GRAFENWOEHR, Germany — USAG Bavaria is preparing for summer PCS season by implementing new processes and procedures, but DOD personnel presently stationed in Grafenwoehr and Vilseck are encouraged to be proactive.
During a season coined “Summer Surge,” which spans from May through August, hundreds of Soldiers and families are expected to move to and from the Bavaria area, said Jack Lewis, Director of the Plans, Analysis and Integration Office.
The number of permanently-stationed personnel will not change overall, Lewis assured, but many garrison services will be affected.
To help mitigate this surge of troops and families to and from Bavaria, the garrison organized a management team to analyze data from past seasons and pinpoint problems encountered by the most affected offices, including Housing, Vehicle Registration and the Military Personnel Division.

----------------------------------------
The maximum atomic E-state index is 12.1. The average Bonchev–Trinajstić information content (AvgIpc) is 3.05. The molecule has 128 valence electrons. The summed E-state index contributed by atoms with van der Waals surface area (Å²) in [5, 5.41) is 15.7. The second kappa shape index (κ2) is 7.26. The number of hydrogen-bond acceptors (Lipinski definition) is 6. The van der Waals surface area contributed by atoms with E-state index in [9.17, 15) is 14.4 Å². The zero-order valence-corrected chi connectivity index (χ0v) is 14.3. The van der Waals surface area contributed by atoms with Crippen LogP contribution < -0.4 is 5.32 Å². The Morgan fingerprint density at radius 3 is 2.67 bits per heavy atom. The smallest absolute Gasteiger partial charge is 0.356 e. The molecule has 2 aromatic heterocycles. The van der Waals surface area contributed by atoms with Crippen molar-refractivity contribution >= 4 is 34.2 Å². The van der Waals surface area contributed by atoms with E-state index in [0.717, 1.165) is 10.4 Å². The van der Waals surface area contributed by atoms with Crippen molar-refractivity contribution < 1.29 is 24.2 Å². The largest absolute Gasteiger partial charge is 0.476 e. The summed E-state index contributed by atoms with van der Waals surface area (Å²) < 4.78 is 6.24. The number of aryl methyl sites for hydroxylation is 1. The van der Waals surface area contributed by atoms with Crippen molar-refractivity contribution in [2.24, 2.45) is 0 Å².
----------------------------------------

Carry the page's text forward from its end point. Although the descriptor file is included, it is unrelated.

According to Andy Verrall, head of the Summer Surge Management Group, the principle solutions include filling job vacancies, redistributing borrowed military manpower and creating procedures and processes specifically designed to address previous issues.
In addition to the spikes of in- and outbound personnel through the summer, Grafenwoehr will also see a steady increase of rotational troops — a byproduct of the Army’s new Sustainable Readiness strategy — and continue regularly-scheduled multi-national training exercises.
Garrison commander Col. Colbrook asked attendees at the USAG Bavaria Community Town Hall to anticipate longer wait times, but to be proactive when possible and exercise patience as the garrison exceeds workforce capacity and integrates new forces.
Here’s what to expect: